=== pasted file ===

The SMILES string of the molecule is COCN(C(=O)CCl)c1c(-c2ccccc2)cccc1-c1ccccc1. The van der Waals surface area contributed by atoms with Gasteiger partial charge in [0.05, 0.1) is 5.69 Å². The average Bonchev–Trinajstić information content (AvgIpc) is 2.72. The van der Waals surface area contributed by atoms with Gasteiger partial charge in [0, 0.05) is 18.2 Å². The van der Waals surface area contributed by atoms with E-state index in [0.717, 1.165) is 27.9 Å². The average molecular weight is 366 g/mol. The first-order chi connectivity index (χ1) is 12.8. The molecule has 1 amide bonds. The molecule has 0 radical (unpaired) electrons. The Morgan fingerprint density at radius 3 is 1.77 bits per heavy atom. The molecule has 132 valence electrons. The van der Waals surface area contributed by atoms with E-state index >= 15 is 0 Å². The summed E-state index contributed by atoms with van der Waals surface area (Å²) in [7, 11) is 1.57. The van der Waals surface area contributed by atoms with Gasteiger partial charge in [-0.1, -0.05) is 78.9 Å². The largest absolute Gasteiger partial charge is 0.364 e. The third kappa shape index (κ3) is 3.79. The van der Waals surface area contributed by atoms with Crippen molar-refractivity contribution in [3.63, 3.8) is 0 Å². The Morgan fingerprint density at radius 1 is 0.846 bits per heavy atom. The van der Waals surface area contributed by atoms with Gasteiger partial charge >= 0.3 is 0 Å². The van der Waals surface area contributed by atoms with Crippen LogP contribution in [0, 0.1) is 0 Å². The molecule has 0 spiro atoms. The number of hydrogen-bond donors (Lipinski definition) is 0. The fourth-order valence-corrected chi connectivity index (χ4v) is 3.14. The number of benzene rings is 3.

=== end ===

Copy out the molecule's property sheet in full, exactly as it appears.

The SMILES string of the molecule is COCN(C(=O)CCl)c1c(-c2ccccc2)cccc1-c1ccccc1. The van der Waals surface area contributed by atoms with Gasteiger partial charge in [0.05, 0.1) is 5.69 Å². The average Bonchev–Trinajstić information content (AvgIpc) is 2.72. The van der Waals surface area contributed by atoms with Gasteiger partial charge in [0, 0.05) is 18.2 Å². The van der Waals surface area contributed by atoms with E-state index in [0.717, 1.165) is 27.9 Å². The average molecular weight is 366 g/mol. The first-order chi connectivity index (χ1) is 12.8. The molecule has 1 amide bonds. The molecule has 0 radical (unpaired) electrons. The Morgan fingerprint density at radius 3 is 1.77 bits per heavy atom. The molecule has 132 valence electrons. The van der Waals surface area contributed by atoms with E-state index >= 15 is 0 Å². The summed E-state index contributed by atoms with van der Waals surface area (Å²) in [7, 11) is 1.57. The van der Waals surface area contributed by atoms with Gasteiger partial charge in [-0.1, -0.05) is 78.9 Å². The largest absolute Gasteiger partial charge is 0.364 e. The third kappa shape index (κ3) is 3.79. The van der Waals surface area contributed by atoms with Crippen molar-refractivity contribution in [3.63, 3.8) is 0 Å². The Morgan fingerprint density at radius 1 is 0.846 bits per heavy atom. The van der Waals surface area contributed by atoms with Gasteiger partial charge >= 0.3 is 0 Å². The van der Waals surface area contributed by atoms with Crippen LogP contribution in [0, 0.1) is 0 Å². The molecule has 0 spiro atoms. The number of hydrogen-bond donors (Lipinski definition) is 0. The fourth-order valence-corrected chi connectivity index (χ4v) is 3.14. The number of benzene rings is 3.